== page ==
Chicago City Council debates parking meter deal, taxpayers off the hook for paying water bills of non-profits
May 8, 2013 (CHICAGO) (WLS) -- Chicago taxpayers are now off the hook when it comes to paying the water bills of most non-profits.
It is a four-tiered plan that the Archdiocese of Chicago says still does not protect some of its churches.
As for the parking deal, Mayor Rahm Emanuel is getting support for his free Sunday proposal.
Although not from aldermen who represent downtown wards.
Chicago Mayor Rahm Emanuel calls the dreaded Daley parking meter deal he inherited worse than anyone knows.
While Emanuel managed to negotiate a settlement with the company leasing the meters to save the city $1 billion dollars, he also wants to give taxpayers back free Sunday parking in exchange for up to three extra hours of daily meter fees.
"You cannot make a bad deal a good deal. Not possible. This is a big lemon and I'm trying to squeeze a little lemonade out of it," Emanuel said.
Several aldermen, including 42nd Ward Alderman Brendan Reilly, call the Sunday swap for longer days a sour deal.
"If you're someone who lives in the neighborhood and likes to come downtown from time to time and take in a dinner and movie you will be paying for that free Sunday parking," Reilly said.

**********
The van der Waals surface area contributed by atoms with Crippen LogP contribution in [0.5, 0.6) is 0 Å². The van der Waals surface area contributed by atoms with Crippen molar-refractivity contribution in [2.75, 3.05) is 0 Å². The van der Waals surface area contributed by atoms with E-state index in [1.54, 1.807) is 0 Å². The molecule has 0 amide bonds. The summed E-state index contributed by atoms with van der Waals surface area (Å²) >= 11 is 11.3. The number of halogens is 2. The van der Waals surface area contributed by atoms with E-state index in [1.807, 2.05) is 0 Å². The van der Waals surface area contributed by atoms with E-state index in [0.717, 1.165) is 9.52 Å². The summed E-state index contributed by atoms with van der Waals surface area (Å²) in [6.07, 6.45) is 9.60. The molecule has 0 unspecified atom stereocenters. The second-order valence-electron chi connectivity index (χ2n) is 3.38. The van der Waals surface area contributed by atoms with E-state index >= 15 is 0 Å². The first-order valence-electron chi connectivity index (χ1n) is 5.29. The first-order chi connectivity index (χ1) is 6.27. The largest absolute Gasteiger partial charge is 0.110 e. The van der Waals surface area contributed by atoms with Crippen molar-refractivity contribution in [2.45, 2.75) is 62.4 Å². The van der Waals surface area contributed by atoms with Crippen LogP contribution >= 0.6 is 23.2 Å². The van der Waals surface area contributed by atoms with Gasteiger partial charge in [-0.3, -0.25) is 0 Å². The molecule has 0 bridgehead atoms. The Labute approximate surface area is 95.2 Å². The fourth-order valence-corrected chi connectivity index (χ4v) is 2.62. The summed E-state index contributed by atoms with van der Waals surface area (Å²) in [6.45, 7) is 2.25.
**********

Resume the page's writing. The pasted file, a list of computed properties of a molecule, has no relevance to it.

While the parking plan needs to be worked out, the City Council did pass a revised ordinance that would make non-profits pay for water.
Those with assets less than $1 million would be exempt.
"Northwestern or University of Chicago or University of Chicago Hospitals are the not the same as a store-front church," Emanuel said.
The Archdiocese of Chicago says it is a balance that is unfair to individual parishes because the archdiocese owns all church property. Their assets on paper are more than $1 million.
Archdiocese Chancellor Jimmy Lago went to City Council Tuesday to ask for help to protect some of his churches.
Budget committee chairman alderman Carrie Austin says something will be worked out to help individual parishes that cannot afford to pay water bills.
In the meantime, several aldermen are still undecided about the mayor's parking proposal.
politics, sarah schulte
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